Let’s just hope exactly that happens. Sponsor the band, let’s spread this protest music and check out their album ‘Worriers’ below.

 

Pataphysics (interview)

In November of last year an album was released filled with political hip hop and smooth jazz and soul driven tones. The artist, engineer and producer, Pataphysics, writes on his Bandcamp page that the album was recorded on the land of the Wurundjeri people in Australia. I contacted Pat to learn more about that statement, about this latest album of his, flow vs. content and his work with the refugee community in Melbourne.

 

 

For those not familiar with your work, who is Pataphysics?

I write lyrics, produce music, play trumpet as well, record, and mix a bunch.

 

How did you get into making music?

I always loved music, I used to rap in primary school, just making up lyrics about anything. Got more focused in high school.

 

You recently published a new album, Tip of the Spear (Nov. 2017). How was the process behind making that album?

On this record I try do dig deeper, engaging with content I had not previously wrote about. A lot of the songs and ideas presented on this record took a while to develop and articulate. I wrote a lot of songs and music until I achieved the sound/vision I had in my mind.

 

What are some of the greater developments since your debut album, Subversive (2012)?

I have enjoyed performing live and touring. Released an EP, then working on the new album while taking time to write and collaborate on other projects.

 

Has social consciousness or political messages always been a part of your music making or has it evolved gradually?

Ever since I started performing I enjoyed exploring these ideas. As I have grown as a person and thinker so has my content.

 

“If you are saying important things but have no flow, the listener might not feel it. I feel it’s like a poisoned tipped arrow. If one doesn’t get you, the other will.”

 

How important is it for you to write lyrics with the right political words versus less important words but that flow better for the rhythm of the song?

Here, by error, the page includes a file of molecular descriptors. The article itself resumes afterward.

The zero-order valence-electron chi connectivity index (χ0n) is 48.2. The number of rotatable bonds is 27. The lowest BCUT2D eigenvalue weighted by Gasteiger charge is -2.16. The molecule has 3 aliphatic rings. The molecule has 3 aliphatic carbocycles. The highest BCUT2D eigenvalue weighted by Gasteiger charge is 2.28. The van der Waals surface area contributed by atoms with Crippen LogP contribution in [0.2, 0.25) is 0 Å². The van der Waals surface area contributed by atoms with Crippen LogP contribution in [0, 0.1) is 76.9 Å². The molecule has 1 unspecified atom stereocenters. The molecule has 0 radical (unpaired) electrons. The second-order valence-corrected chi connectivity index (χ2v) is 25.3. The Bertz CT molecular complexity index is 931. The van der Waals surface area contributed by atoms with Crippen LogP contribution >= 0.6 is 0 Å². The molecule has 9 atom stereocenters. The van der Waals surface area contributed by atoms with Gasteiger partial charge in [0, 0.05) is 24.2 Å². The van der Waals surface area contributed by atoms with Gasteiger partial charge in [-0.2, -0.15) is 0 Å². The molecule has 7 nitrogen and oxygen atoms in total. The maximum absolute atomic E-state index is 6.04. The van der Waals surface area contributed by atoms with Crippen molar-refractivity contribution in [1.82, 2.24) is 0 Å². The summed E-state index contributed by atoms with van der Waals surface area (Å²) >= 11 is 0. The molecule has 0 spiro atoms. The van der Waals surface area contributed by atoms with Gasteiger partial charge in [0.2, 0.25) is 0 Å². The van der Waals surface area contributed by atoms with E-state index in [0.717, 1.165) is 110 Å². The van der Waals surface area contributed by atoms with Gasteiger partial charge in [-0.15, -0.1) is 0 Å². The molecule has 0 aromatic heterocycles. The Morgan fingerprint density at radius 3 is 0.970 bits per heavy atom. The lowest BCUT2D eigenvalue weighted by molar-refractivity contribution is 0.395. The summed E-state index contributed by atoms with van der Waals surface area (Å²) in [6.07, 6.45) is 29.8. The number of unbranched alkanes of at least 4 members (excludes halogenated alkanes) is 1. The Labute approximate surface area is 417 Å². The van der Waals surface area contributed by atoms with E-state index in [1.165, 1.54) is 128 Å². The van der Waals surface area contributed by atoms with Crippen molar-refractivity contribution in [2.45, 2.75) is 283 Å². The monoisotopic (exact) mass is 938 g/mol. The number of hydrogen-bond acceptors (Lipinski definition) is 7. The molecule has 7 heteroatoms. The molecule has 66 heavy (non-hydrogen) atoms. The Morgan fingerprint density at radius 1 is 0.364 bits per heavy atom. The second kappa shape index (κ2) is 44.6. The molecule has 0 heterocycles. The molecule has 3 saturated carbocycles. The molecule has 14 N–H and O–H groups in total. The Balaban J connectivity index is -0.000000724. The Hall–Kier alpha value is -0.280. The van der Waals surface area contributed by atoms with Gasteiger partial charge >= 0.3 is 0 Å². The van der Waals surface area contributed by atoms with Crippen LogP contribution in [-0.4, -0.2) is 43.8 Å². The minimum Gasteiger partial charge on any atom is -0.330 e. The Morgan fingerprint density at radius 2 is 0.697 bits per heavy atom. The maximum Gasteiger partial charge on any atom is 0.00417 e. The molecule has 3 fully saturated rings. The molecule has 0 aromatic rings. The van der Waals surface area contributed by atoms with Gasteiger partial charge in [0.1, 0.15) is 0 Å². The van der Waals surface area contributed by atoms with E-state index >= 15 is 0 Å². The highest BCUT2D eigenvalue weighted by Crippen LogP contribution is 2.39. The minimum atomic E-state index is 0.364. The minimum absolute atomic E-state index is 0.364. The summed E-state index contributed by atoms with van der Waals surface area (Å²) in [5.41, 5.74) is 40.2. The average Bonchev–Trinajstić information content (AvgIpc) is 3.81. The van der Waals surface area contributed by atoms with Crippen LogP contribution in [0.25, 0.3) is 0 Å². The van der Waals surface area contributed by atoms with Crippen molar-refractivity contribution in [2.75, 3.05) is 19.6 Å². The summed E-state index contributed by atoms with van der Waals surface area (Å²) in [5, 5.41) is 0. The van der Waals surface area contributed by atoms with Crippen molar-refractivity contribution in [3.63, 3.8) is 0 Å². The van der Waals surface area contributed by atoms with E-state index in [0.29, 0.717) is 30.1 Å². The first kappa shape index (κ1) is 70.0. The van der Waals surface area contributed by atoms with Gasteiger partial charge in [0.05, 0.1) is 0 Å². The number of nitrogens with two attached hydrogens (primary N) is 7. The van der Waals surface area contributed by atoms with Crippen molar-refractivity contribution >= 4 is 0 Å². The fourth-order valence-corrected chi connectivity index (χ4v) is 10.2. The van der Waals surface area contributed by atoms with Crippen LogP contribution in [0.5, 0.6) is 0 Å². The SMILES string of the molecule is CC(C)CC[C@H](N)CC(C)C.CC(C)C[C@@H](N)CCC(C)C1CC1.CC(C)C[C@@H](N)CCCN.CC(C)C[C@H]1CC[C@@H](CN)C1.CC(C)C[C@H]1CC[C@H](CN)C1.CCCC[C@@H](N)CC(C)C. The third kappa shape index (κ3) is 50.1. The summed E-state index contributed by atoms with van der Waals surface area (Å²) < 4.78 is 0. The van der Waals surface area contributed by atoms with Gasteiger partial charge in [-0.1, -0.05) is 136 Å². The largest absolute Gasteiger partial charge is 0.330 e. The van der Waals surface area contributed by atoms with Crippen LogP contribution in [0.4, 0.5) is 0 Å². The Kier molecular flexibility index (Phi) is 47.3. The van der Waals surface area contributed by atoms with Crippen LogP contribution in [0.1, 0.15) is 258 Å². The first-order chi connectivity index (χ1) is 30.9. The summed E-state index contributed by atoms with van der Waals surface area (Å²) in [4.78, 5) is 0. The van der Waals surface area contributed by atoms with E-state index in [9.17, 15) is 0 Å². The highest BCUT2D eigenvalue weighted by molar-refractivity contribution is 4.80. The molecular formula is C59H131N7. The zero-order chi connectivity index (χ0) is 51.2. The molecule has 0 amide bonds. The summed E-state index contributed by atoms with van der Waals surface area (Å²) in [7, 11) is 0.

They are just as equal in my mind. Both need to be 100. If you are saying important things but have no flow, the listener might not feel it. I feel it’s like a poisoned tipped arrow. If one doesn’t get you, the other will.

 

You are the Music and Arts coordinator of R.I.S.E. (Refugees, Survivors, and Ex Detainees). Can you tell us more about that project and how you got to be a part of that?

R.I.S.E is the only organisation of its type run by refugees in this country. It does amazing work in the community. I often would work and mentor emerging artists in an informal capacity, when R.I.S.E began they asked me to help out and I was more than happy to help.

 

It is stated on your Bandcamp page that the album is recorded on the land of the Wurundjeri people. Can you tell us more about that?

They are the traditional owners of Narrm (Melbourne). The people who were here before invasion. Australia is one of the only countries that doesn’t have a treaty with its first nation peoples.

 

Refugees and the movement of people seems to be a topic you touch upon in more than one song. How important is the that issue for you? Is it close to you where you live?

In Australia we lock refugees indefinitely in “detention centres” prisons. This is against International conventions we have signed.

 

Who are your favorite political musicians out there, current or old?

Public Enemy were a HUGE influence on me. Chuck D is such an amazing human. Also love Rage against the Machine. These days ‘Bambu de Pistola’ is one of my favourites.

 

What’s on the horizon for you?

Bunch of live shows, finally getting out of the studio more now that the album is finished and out. But I am also writing more music, working on new material and producing for a number of artists in Melbourne.

 

Thank you so much for participating and for the work and music you make. Anything else you would like to shout from the rooftops?

If you wanna hear my album and my other music it’s available on spotify here: https://open.spotify.com/artist/5nIM4nB0A65tmrwoG1GH3w

 

 


Cover photo by Paul H.